Valerie Jerome strives to advance equity in her personal and professional life and has been involved in organizations serving Northeast Ohio’s housing needs in the last five years in public, non-profit and now private sectors, half her professional communications career.
Naturally a connector, she is proactive keeping up with technology and audience engagement strategies to continually sharpen her professional capacities and innovate in the field of marketing and communications.
Jerome is passionate about taking and creating leadership in her community around equity, Jerome serves her West Park neighborhood and individuals with disabilities in the Caribbean island of Dominica. Ideation is her strength, and she has not been able to keep it limited to work hours, to her community’s gain.
In November, she began working in private sector property management at The Millennia Companies®, as a marketing technologist as a member of the Information Technology team. Millennia manages more than 250 affordable properties in about half the United States and also provides construction, investment, and hospitality services.
For the last three and a half years, Jerome supported affordable housing for roughly 55,000 individuals at Cuyahoga Metropolitan Housing Authority (CMHA). Her new role at Millennia “provided an opportunity to advance my marketing skills and my leadership skills and build on the valuable foundation that CMHA provided.”
Her experience at YWCA Greater Cleveland from 2013-2015 also prepared her for growing her marketing career, “YWCA is a small office, so I got to wear many hats: media relations, social media, special events, publications, support [the] Women of Achievement [luncheon], work with vendors with in-kind relationships, [and] support advancement.” From non-profit, to county-wide public sector, now she is working on a national scale “at a mission-driven company; they care about the residents and improving the quality of life of the communities they serve, much like my previous experiences.” she explained.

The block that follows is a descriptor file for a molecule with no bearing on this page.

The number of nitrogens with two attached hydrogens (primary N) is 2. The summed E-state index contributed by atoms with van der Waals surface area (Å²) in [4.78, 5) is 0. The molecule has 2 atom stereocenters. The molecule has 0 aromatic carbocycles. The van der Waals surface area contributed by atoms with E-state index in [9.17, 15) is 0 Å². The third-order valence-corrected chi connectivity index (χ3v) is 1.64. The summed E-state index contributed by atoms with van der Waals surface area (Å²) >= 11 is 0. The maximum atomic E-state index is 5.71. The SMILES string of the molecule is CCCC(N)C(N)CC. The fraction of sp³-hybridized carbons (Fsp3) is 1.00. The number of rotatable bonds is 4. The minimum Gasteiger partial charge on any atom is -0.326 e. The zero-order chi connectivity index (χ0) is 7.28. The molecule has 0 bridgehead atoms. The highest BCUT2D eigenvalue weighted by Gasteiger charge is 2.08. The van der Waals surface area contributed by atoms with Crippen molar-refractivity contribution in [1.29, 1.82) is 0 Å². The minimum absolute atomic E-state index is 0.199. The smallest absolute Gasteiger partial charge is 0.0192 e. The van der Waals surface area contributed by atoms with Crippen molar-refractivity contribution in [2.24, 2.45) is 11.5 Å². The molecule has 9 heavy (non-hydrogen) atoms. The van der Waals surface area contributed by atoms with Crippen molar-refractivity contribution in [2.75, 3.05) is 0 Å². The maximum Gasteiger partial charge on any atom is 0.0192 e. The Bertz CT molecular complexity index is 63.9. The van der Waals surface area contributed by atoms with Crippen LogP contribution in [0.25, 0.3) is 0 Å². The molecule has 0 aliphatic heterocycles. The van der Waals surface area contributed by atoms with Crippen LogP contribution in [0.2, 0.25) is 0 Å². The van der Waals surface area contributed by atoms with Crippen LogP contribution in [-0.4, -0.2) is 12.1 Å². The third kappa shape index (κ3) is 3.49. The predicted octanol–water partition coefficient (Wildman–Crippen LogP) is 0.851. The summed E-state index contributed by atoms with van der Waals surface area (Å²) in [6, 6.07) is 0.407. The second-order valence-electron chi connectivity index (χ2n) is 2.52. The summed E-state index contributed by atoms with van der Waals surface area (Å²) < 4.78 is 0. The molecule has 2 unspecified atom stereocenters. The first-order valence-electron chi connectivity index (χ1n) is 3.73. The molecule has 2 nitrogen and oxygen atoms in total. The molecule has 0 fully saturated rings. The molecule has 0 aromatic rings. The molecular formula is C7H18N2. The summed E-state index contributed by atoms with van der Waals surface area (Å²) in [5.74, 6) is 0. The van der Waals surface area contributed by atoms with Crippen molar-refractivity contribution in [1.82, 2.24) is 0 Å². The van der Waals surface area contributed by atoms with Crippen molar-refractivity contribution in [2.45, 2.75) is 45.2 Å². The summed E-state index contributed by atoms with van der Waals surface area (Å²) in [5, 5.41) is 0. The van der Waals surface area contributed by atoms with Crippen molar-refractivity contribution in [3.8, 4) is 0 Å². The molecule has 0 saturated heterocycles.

“YWCA Casts a wide net” said Jerome. YWCA’s programs include an Early Learning center for children ages 3-5 experiencing homelessness or other trauma, and Independence Place, a 23 permanent supportive housing units that provide wrap around services and trauma informed care for young people who have aged our of foster care or who have experienced homelessness.
“Working at the YWCA set me up with the mindset needed for such a complex organization as CMHA” said Jerome, “with services and housing operating together.”
Jerome has come to understand the need to work at a system level on eliminating poverty and situations that put people in precarious places. Before she had professional development at the YWCA, she revealed; “I knew the language. I knew bias existed. But it took that extra mentorship and training to see, oh, here is how that shows up. Wanting it is not enough, you really must change some things on how you live your life and interact with others. I started paying more attention.”
Former colleague and coach, Erica Merritt, imparted to her “the difference between knowing the language of racial equity and wanting racial justice in society versus living that mission.”
“I became aware of a lot of things…doing the work on myself, and continuing to do that. ‘How does that manifest itself in my work and in the community? Through college? and Peace Corps?’ It took some mentors and some specific work at the Y to go down that journey. “